Migraine headaches linked to body clock, study finds

Credit: Andrea Piacquadio / Pexels

Cluster headaches and migraine are two common types of headaches that can be incredibly debilitating for those who experience them.

While the exact causes of these headaches are not entirely understood, recent research has shed light on the connection between these headaches and the circadian system, which regulates body processes.

A recent meta-analysis from the University of Texas analyzed all available studies on cluster headaches and migraine that included circadian features.

The meta-analysis looked at the timing of headaches during the day and year, genes associated with the circadian clock, and hormones related to the circadian system.

The findings of the study showed that both cluster headaches and migraine are highly circadian at multiple levels, with cluster headaches being especially so.

For example, the study found that 71% of people with cluster headaches had a circadian pattern of headache attacks, with attacks peaking in the late hours of the night to early morning. People with cluster headaches also had higher cortisol levels and lower melatonin levels than people without the condition.

Similarly, the study found a circadian pattern of attacks in 50% of people with migraine, with a broad peak during the day and a low point during the night.

People with migraine had lower levels of melatonin in their urine than people without migraine, and melatonin levels were lower during a migraine attack.

The study suggests that both of these headache disorders are highly circadian at multiple levels, which reinforces the importance of the hypothalamus, the area of the brain that houses the primary biological clock, and its role in cluster headaches and migraine.

The study also raises questions about the genetics of triggers such as sleep changes that are known to trigger migraine and are cues for the body’s circadian rhythm.

The results of the study could potentially lead to the development of new treatments for headache disorders that are based on the circadian rhythm.

For example, taking medications at certain times of the day or using treatments that cause circadian changes could be used to help prevent and manage headaches.

However, a limitation of the study was the lack of information on factors that could influence the circadian cycle, such as medications, other disorders, and night shift work.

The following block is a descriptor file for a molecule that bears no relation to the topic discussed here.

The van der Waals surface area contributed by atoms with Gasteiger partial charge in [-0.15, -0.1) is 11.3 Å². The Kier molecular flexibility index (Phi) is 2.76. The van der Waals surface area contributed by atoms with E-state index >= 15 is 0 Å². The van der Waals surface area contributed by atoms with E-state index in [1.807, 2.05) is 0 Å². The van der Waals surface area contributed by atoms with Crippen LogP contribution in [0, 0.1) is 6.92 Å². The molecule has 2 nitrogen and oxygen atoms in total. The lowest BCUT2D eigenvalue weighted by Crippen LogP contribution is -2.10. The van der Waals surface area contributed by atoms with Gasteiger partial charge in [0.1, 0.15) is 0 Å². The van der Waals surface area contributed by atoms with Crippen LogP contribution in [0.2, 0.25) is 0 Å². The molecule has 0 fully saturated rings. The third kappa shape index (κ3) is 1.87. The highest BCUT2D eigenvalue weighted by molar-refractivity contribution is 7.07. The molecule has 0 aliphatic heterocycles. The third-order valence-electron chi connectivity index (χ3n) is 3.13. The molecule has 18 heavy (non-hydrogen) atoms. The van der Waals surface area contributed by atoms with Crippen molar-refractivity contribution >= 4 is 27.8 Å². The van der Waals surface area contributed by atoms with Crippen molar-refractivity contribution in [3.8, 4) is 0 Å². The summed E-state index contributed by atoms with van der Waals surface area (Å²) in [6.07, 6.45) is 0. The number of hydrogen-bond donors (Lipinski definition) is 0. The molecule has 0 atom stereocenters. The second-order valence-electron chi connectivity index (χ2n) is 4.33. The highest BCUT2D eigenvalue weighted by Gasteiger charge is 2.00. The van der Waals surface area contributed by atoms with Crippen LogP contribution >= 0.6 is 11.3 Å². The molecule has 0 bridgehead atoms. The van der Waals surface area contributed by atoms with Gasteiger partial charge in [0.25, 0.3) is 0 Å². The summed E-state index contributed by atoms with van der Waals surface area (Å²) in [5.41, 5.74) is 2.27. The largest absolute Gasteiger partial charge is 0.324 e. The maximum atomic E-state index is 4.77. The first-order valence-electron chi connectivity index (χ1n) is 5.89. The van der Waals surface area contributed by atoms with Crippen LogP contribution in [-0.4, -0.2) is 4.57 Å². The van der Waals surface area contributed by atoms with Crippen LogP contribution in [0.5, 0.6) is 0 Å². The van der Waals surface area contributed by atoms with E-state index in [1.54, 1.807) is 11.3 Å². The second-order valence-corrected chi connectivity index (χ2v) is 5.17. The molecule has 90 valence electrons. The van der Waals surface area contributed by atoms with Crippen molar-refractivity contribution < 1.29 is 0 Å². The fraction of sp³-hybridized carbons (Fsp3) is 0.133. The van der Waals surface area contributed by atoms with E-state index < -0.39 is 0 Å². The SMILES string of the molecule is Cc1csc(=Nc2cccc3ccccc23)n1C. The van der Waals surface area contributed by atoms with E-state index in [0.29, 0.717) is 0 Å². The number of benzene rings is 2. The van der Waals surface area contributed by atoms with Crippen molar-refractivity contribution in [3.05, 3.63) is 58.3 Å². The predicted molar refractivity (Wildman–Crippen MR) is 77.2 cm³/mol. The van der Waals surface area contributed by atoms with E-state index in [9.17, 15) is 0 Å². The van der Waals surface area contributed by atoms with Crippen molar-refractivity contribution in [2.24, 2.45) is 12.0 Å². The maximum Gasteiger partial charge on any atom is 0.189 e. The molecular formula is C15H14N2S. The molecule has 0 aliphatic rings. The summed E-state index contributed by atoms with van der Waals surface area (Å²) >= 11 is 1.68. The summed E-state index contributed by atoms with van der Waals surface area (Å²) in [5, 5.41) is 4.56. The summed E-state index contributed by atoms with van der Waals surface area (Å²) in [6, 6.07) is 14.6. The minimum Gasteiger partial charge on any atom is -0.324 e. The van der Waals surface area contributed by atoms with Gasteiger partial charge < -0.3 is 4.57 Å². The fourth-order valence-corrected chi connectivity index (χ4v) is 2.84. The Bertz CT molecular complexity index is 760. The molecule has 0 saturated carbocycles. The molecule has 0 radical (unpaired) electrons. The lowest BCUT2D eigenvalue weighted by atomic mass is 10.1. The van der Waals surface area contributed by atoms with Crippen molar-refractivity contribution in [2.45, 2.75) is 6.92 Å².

Overall, the study provides valuable insight into the relationship between cluster headaches, migraine, and the circadian system.

It highlights the potential for new treatments and further research in this area, which could lead to significant improvements in the lives of those who experience these debilitating headaches.

By understanding the complex relationship between headaches and the circadian system, researchers can develop more effective treatments that are tailored to the individual needs of each patient.

Migraines can be a debilitating condition that can significantly impact a person’s quality of life.

While there is no cure for migraines, there are several ways to manage the symptoms and prevent future attacks. Here are some tips for managing migraines:

Identify your triggers: Migraines can be triggered by a variety of factors, such as stress, certain foods, and changes in sleep patterns. Identifying your triggers can help you avoid them and prevent future attacks.

Manage stress: Stress is a common trigger for migraines. Practicing stress-reducing techniques, such as deep breathing, meditation, or yoga, can help manage stress and reduce the likelihood of a migraine attack.

Maintain a regular sleep schedule: Changes in sleep patterns can trigger migraines. Maintaining a regular sleep schedule can help prevent attacks.

Exercise regularly: Regular exercise can help reduce the frequency and intensity of migraines. However, it’s important to start slowly and gradually increase the intensity to avoid triggering a migraine.

Stay hydrated: Dehydration is a common trigger for migraines. It’s important to drink plenty of water throughout the day to stay hydrated.

Avoid trigger foods: Certain foods, such as chocolate, caffeine, and processed foods, can trigger migraines. Avoiding these trigger foods can help prevent future attacks.

If you care about pain, please read studies that tart cherry could help reduce inflammation, and five ways to avoid pain and injury when starting a new exercise regime.

For more information about health, please see recent studies about plant nutrient that could help reduce high blood pressure, and these high blood pressure drugs may harm your sleep.

The study was conducted by Mark Joseph Burish et al and published in Neurology.

Copyright © 2023 Knowridge Science Report. All rights reserved.